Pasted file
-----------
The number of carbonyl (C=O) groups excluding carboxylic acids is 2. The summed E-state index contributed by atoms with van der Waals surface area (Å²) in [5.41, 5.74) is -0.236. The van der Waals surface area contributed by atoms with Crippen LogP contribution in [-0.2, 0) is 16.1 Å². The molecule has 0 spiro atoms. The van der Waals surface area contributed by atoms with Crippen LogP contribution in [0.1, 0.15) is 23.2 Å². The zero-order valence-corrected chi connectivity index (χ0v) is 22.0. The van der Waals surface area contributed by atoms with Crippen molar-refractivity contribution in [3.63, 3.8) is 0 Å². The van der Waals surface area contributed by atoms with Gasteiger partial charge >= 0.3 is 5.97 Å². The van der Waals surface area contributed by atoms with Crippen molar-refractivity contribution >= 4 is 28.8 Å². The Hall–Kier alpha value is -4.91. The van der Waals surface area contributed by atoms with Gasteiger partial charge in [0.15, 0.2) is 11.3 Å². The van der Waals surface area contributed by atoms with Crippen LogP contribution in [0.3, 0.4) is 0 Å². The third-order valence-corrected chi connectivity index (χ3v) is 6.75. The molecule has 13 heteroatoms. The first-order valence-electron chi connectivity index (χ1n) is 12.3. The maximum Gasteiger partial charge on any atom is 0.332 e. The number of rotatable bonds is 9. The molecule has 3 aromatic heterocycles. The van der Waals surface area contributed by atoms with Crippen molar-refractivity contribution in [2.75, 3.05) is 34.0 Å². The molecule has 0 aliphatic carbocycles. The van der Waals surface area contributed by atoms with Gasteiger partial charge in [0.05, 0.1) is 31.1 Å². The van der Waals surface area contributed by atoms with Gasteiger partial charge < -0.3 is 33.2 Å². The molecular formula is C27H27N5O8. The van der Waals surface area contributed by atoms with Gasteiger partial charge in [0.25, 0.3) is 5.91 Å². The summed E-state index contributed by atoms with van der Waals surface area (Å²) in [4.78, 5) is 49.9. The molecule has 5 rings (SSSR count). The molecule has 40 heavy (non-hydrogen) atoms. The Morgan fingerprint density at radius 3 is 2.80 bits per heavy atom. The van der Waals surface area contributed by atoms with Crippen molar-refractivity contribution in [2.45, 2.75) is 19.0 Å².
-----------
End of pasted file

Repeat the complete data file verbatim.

The number of carbonyl (C=O) groups excluding carboxylic acids is 2. The summed E-state index contributed by atoms with van der Waals surface area (Å²) in [5.41, 5.74) is -0.236. The van der Waals surface area contributed by atoms with Crippen LogP contribution in [-0.2, 0) is 16.1 Å². The molecule has 0 spiro atoms. The van der Waals surface area contributed by atoms with Crippen LogP contribution in [0.1, 0.15) is 23.2 Å². The zero-order valence-corrected chi connectivity index (χ0v) is 22.0. The van der Waals surface area contributed by atoms with Crippen molar-refractivity contribution in [3.63, 3.8) is 0 Å². The van der Waals surface area contributed by atoms with Gasteiger partial charge >= 0.3 is 5.97 Å². The van der Waals surface area contributed by atoms with Crippen molar-refractivity contribution >= 4 is 28.8 Å². The Hall–Kier alpha value is -4.91. The van der Waals surface area contributed by atoms with Gasteiger partial charge in [0.15, 0.2) is 11.3 Å². The van der Waals surface area contributed by atoms with Crippen LogP contribution in [0.3, 0.4) is 0 Å². The third-order valence-corrected chi connectivity index (χ3v) is 6.75. The molecule has 13 heteroatoms. The first-order valence-electron chi connectivity index (χ1n) is 12.3. The maximum Gasteiger partial charge on any atom is 0.332 e. The number of rotatable bonds is 9. The molecule has 3 aromatic heterocycles. The van der Waals surface area contributed by atoms with Crippen molar-refractivity contribution in [2.75, 3.05) is 34.0 Å². The molecule has 0 aliphatic carbocycles. The van der Waals surface area contributed by atoms with Gasteiger partial charge in [0.05, 0.1) is 31.1 Å². The van der Waals surface area contributed by atoms with Gasteiger partial charge < -0.3 is 33.2 Å². The molecular formula is C27H27N5O8. The van der Waals surface area contributed by atoms with Gasteiger partial charge in [0.25, 0.3) is 5.91 Å². The summed E-state index contributed by atoms with van der Waals surface area (Å²) in [4.78, 5) is 49.9. The molecule has 5 rings (SSSR count). The molecule has 40 heavy (non-hydrogen) atoms. The Morgan fingerprint density at radius 3 is 2.80 bits per heavy atom. The van der Waals surface area contributed by atoms with Crippen molar-refractivity contribution in [2.45, 2.75) is 19.0 Å².